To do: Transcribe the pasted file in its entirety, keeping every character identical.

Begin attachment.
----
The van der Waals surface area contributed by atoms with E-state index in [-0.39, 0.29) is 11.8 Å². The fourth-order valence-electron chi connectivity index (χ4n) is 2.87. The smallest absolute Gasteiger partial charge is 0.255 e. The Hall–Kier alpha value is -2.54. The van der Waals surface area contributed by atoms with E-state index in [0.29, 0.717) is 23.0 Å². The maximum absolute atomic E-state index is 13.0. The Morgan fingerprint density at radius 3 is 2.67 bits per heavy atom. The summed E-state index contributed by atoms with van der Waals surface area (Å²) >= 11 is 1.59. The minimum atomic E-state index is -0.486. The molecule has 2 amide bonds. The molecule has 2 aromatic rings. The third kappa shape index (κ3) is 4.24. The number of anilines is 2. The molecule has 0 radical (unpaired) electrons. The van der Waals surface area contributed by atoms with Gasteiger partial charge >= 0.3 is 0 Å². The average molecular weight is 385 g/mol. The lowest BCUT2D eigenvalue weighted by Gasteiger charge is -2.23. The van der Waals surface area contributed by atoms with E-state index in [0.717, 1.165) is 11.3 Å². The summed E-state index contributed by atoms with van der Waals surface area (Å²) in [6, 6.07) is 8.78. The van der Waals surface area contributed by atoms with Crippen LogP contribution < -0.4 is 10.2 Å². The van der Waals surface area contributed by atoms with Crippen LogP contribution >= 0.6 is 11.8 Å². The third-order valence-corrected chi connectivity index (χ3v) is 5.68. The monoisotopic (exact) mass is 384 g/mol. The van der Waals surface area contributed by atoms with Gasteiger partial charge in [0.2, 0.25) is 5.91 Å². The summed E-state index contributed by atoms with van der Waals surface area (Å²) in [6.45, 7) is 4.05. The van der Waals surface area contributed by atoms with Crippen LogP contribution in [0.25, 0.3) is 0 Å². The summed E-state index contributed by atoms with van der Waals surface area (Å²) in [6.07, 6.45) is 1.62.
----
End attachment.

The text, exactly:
The van der Waals surface area contributed by atoms with E-state index in [-0.39, 0.29) is 11.8 Å². The fourth-order valence-electron chi connectivity index (χ4n) is 2.87. The smallest absolute Gasteiger partial charge is 0.255 e. The Hall–Kier alpha value is -2.54. The van der Waals surface area contributed by atoms with E-state index in [0.29, 0.717) is 23.0 Å². The maximum absolute atomic E-state index is 13.0. The Morgan fingerprint density at radius 3 is 2.67 bits per heavy atom. The summed E-state index contributed by atoms with van der Waals surface area (Å²) >= 11 is 1.59. The minimum atomic E-state index is -0.486. The molecule has 2 amide bonds. The molecule has 2 aromatic rings. The third kappa shape index (κ3) is 4.24. The number of anilines is 2. The molecule has 0 radical (unpaired) electrons. The van der Waals surface area contributed by atoms with Gasteiger partial charge >= 0.3 is 0 Å². The average molecular weight is 385 g/mol. The lowest BCUT2D eigenvalue weighted by Gasteiger charge is -2.23. The van der Waals surface area contributed by atoms with E-state index in [0.717, 1.165) is 11.3 Å². The summed E-state index contributed by atoms with van der Waals surface area (Å²) in [6, 6.07) is 8.78. The van der Waals surface area contributed by atoms with Crippen LogP contribution < -0.4 is 10.2 Å². The van der Waals surface area contributed by atoms with Crippen LogP contribution >= 0.6 is 11.8 Å². The third-order valence-corrected chi connectivity index (χ3v) is 5.68. The monoisotopic (exact) mass is 384 g/mol. The van der Waals surface area contributed by atoms with Gasteiger partial charge in [0.2, 0.25) is 5.91 Å². The summed E-state index contributed by atoms with van der Waals surface area (Å²) in [6.45, 7) is 4.05. The van der Waals surface area contributed by atoms with Crippen LogP contribution in [0.25, 0.3) is 0 Å². The summed E-state index contributed by atoms with van der Waals surface area (Å²) in [6.07, 6.45) is 1.62.